The core 18 Olympics events were running races, field events, wrestling and boxing and horse and chariot races. There were separate events for men and boys. There was no swimming, no marathon, no beach volleyball or for that matter no ball games or team sports of any kind.

Many of the events in the Greek sporting competitions were tests of skills in battle. "Since the ravines that split the Greek countryside demanded long jumps for the chase," says Boorstin, "the long jump became a regular event. But there was no high jump. The Greek athletic long jumper had to hold weights, from four to eight pounds, testing his ability to carry a weapon....The discus throw may have begun as a test of ability to throw stones in battle...In the javelin throw, as on the battlefield, to add distance and accuracy a thong was looped around a finger to give the javelin a spinning motion." The pentathlon, a test of the all-around athlete-warrior, included the broad jump, javelin, foot races, discus throw and wrestling. [Source: "The Creators" by Daniel Boorstin,μ]

The Greeks kept no records in the modern sense. Running races were not timed (the Greeks lacked stopwatches) and measurements were not made in meters. Records were kept however for the greatest number of victories in a particular event. It was unusual an athlete to win an event more than once and even rarer for an athlete to win two different events.

The Roman Emperor Nero, supported by 5,000 soldiers, bullied competitive poetry reading onto the list of events in A.D. 67. When the Olympics were banned as a pagan ritual in A.D. 393 it consisted of 18 events. When the Olympics were restarted in 1896 it there were 43 events in nine sports. Now there are hundreds of events in about three dozen sports.

Ancient Greek Olympic Running Events

At the first Olympic held in Greece in 776 B.C. there was only one event: a 200 meter running sprint won by a cook. For the first 13 Olympics this foot races was the only Olympic event. At that time athletes gathered every four years ran naked in straight line sprint for one race that was over in about 30 seconds and the Olympic competition was over. They didn’t race again until the next Olympics four years later. Even after other events were added the 200 meter sprint remained the prestige event.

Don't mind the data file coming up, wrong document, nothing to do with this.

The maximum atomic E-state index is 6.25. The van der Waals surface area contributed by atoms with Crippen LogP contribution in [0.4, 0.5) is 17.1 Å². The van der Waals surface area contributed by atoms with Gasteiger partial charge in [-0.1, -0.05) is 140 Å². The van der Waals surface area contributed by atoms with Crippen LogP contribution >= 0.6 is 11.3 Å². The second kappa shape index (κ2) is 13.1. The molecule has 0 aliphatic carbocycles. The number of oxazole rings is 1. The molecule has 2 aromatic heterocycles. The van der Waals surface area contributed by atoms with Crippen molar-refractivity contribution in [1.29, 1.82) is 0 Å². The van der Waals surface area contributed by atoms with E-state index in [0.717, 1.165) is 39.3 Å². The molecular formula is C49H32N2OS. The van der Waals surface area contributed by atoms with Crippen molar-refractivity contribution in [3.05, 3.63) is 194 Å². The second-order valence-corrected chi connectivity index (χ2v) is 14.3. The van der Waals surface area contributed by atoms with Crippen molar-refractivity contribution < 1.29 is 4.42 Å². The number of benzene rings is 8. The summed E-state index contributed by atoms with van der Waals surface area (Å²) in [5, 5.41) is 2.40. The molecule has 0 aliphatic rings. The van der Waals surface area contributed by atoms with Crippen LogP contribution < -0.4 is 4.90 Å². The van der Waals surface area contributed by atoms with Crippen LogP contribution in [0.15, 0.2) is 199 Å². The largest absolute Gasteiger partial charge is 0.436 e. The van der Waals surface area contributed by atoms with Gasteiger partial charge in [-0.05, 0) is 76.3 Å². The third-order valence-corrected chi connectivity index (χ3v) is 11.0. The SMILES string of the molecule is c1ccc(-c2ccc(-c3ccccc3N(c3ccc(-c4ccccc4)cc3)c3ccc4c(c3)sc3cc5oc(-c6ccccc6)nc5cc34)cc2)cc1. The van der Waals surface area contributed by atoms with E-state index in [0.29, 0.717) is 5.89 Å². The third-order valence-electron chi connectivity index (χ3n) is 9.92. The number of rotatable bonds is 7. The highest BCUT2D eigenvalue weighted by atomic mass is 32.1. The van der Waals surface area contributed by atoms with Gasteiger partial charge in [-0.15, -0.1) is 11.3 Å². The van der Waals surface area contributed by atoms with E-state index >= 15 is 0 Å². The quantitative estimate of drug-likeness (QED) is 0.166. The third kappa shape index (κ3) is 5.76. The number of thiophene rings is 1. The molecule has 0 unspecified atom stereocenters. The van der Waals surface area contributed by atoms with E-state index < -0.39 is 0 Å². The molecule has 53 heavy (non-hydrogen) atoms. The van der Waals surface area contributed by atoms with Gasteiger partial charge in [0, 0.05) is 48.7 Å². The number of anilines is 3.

Competitors in the running events competed on a track with flat straight aways and banked curves. About 20 runners competed in a single race. The runners took “their positions, foot to foot, at the balbis ”--- a marble starting line that is still in place in Olympia’s stadium today. A trumpet call signaled the runners to take their place. They stood upright rather than crouched and were kept in line by a rope stretched across the track. After a nod from the chief judge, the herald started the race by calling out--- apate ---(go!”)

The distances for the running races were measured in stadia, the length of one stadium. In later Olympics there were 2 stadia, 12 stadia and 24 stadia running events. The hoplitodromia was race in which men fully decked out in armor and shields sprinted 400 meters.

The "pentathlon” consisted of a 200 meter dash, broad jump, discus throw, javelin toss and a wrestling match. Discus were often outfit with a symbol of a owl, the symbol of Athena. This event was held in the modern Olympics until 1920 and later replaced with the "modern pentathlon" consisting or running, swimming, fencing, horseback riding and shooting events.〉<

Ancient Greek Olympic Field Events

Javelin thrower
The discus throw in the ancient Olympics was not all that different the discus throw in the modern Olympics. As judged by images on vases, the technique was similar. The earliest surviving discuses from the 6th century B.C. were stone. Later ones were iron and bronze. The bronze models used on the A.D. 3rd century were similar to those used today. Discuses were not a standard size; they generally weighed between two and four kilograms. Scholars debate whether throwers used a full body rotation when they threw or gave a slight swing and relied more on arm strength.